Review: House of X #1 (of 6)

House of X #1

House of X #1 is bold and a fresh start to the X corner of the Marvel Universe. With that, it’s both a fresh start and a frustrating one. Written by Jonathan Hickman, House of X #1 is a new beginning for the X-Men. It’s a “bold” direction that feels like something we’ve seen before, multiple times, elsewhere.

Set at some point in time, the story is vague as far as that, mutants are united in a grand plan to stake their place in the world. They’ve declared themselves as a sovereign nation. Through a mix of their powers and the leadership of Professor X the issue is a planting of a flag as to the how, why, philosophy, and how the world reacts. It’s also out of left field. No other Marvel comic currently touches what should be a game-changing status-quo for the entire Marvel Universe.

And that’s part of the rub.

Hickman has shaken things up in a massive way as far as where Marvel’s mutants stand. Beyond some diplomats, we don’t really have much of a reaction from the world and other characters. A scene with the Fantastic Four projects as stand-ins for everyone. In any other year, this issue would likely be the beginning of a line-wide event.

And that’s the other thing. The how of this comic is something it feels like we’ve seen before also in a Hickman comic, Infinity. We’ve also seen the stance of a mutant nation numerous times in Genosha and Utopia and even the diplomatic and political ramifications of each. Hickman gives us a new direction with a remix of what’s come before. It feels new and been there done that.

New readers may have a different reading experience. Without personal history, the comic clearly lays things out explaining what’s going on and even providing handy infographics. It is both new reader friendly and could be frustrating for long term readers.

The art by Pepe Larraz is fantastic. Joining Larraz are Marte Gracia on color and Clayton Cowles on lettering. Together, subtle artistic choices deliver a tone that’s interesting with small details delivering lots of information. A smirk, body language, it all comes together to add to the story Hickman is weaving. The characters feel like the gods they are now acting like and there’s a sense of strength that has been missing for some time. This is embodied by Magneto whose scenes are pivotal in setting the status-quo and where things stand.

House of X #1 isn’t a bad comic. It’s also not quite a good comic either. House of X #1 is a hell of a deviation from releases just last week. It’s almost too bold with little progression from what has come before and such a jump that it leaves readers a bit confused. There isn’t an evolution to this point, it’s a clean break leaving too many questions unanswered. Maybe we’ll get those answers in Powers of X #1, the sister series to this one. Hickman generally sees his greatest writing strength as part of the big picture, not individual chapters. As is, this is both an exciting direction and a bit of a headscratcher.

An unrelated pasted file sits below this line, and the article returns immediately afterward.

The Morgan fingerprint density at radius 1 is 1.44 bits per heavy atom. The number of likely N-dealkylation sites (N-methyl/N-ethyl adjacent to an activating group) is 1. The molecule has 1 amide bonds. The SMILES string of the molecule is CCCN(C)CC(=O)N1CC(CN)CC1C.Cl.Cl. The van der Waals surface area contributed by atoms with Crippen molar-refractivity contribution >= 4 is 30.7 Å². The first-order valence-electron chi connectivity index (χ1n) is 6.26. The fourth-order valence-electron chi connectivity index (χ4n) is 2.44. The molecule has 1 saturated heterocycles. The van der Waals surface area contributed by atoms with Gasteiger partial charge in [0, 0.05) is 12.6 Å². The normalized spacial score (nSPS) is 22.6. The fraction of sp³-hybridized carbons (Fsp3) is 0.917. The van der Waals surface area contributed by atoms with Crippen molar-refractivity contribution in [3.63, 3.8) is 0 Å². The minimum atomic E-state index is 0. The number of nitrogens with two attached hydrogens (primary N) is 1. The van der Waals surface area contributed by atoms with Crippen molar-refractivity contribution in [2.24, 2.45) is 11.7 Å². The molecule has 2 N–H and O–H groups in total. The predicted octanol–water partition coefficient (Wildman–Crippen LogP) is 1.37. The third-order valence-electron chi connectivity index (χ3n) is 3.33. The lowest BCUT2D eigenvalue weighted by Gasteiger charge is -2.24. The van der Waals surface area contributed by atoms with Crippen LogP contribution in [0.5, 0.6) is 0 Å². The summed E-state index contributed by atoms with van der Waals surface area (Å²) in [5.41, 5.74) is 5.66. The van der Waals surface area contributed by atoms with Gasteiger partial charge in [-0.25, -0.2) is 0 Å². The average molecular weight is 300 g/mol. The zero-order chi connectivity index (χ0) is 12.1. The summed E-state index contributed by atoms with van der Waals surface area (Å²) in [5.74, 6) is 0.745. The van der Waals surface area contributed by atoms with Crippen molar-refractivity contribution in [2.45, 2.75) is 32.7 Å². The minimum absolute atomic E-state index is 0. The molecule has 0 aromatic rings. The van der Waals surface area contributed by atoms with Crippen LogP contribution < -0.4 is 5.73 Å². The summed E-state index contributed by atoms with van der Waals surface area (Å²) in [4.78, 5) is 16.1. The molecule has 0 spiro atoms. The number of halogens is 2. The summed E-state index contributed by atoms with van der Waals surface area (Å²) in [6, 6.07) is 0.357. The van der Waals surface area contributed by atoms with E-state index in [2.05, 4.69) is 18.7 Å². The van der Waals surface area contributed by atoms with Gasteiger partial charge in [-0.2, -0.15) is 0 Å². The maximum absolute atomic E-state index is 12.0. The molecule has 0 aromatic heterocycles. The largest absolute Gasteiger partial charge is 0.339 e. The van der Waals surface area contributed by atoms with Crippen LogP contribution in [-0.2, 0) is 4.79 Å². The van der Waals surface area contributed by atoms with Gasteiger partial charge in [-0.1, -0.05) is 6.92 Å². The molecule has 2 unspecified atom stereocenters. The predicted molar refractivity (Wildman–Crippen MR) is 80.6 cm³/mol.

Story: Jonathan Hickman Art: Pepe Larraz
Color: Marte Gracia Letterer: Clayton Cowles
Design: Tom Muller
Story: 7.5 Art: 8.35 Overall: 7.65 Recommendation: Read

Marvel provided Graphic Policy with a FREE copy for review


  • Togu Oppusunggu

    Agreed. I like the art, but I’m not sold on the story yet, as the characters are not that recognizable and there isn’t anything in this first story to help one relate to them yet. If this is a completely new take on the characters, I suppose writers have the right to do that. But whether I can relate to the characters as I did during the Claremont heyday is still very much up in question. I found the Age of X-Man series to be more refreshing so far.

    • Age of X-Man was interesting. This just feels like it’s a jarring start with little bridge from what happened before and generally what has been presented has been done before in X-Men and elsewhere. Doesn’t make it a bad comic. Also doesn’t make it the groundbreaking thing others are making it out to be.

      • Togu Oppusunggu

        I read it a second time today, and it still leaves me cold, and I’m finding myself continuing to agree with everything else you’ve commented. Yes, I don’t see it as anything groundbreaking yet. And it’s jarring, the continuity and personality development just aren’t there in this one issue. My hope is that the back story will reveal all in good time and in a good way. The opening few pages give some hope of that with the flower scenes of the X-men in familiar guises. Also, the first two pages show Cyclops and others coming out of a pod. Maybe this explains their strange personality shifts? Also, the review to Powers of X look hopeful, the personalities are a little more recognizable, though intriguingly, they are amalgams and in the future.

  • I pity how you STRUGGLED to talk something negative about this comic. The main criticism concerns fidelity to the characters’ personalities. In one page, we are presented to a Cyclops who is stronger, nicer, and with more depth than 5 years of Bendis on X-Men only dreamed of.

    • Not that difficult or a struggle at all. The comic:
      1) Retread concepts that have been done multiple times before in X-Men
      2) Presented a concept that was done in WildCATS 3.0
      3) Has absolutely no bridge from two comics that were out this past week
      4) Other than a scene with the Fantastic Four has no impact on the Marvel Universe for a status quo change that should reverberate throughout
      5) Has characterizations that, at this moment, make little sense

      See, not too hard.

  • I haven’t read it yet, and this might be a dumb question, but who is the guy in the big X helmet?

    • Not at all, and funny enough it’s not said until late in the comic, but it’s Professor X.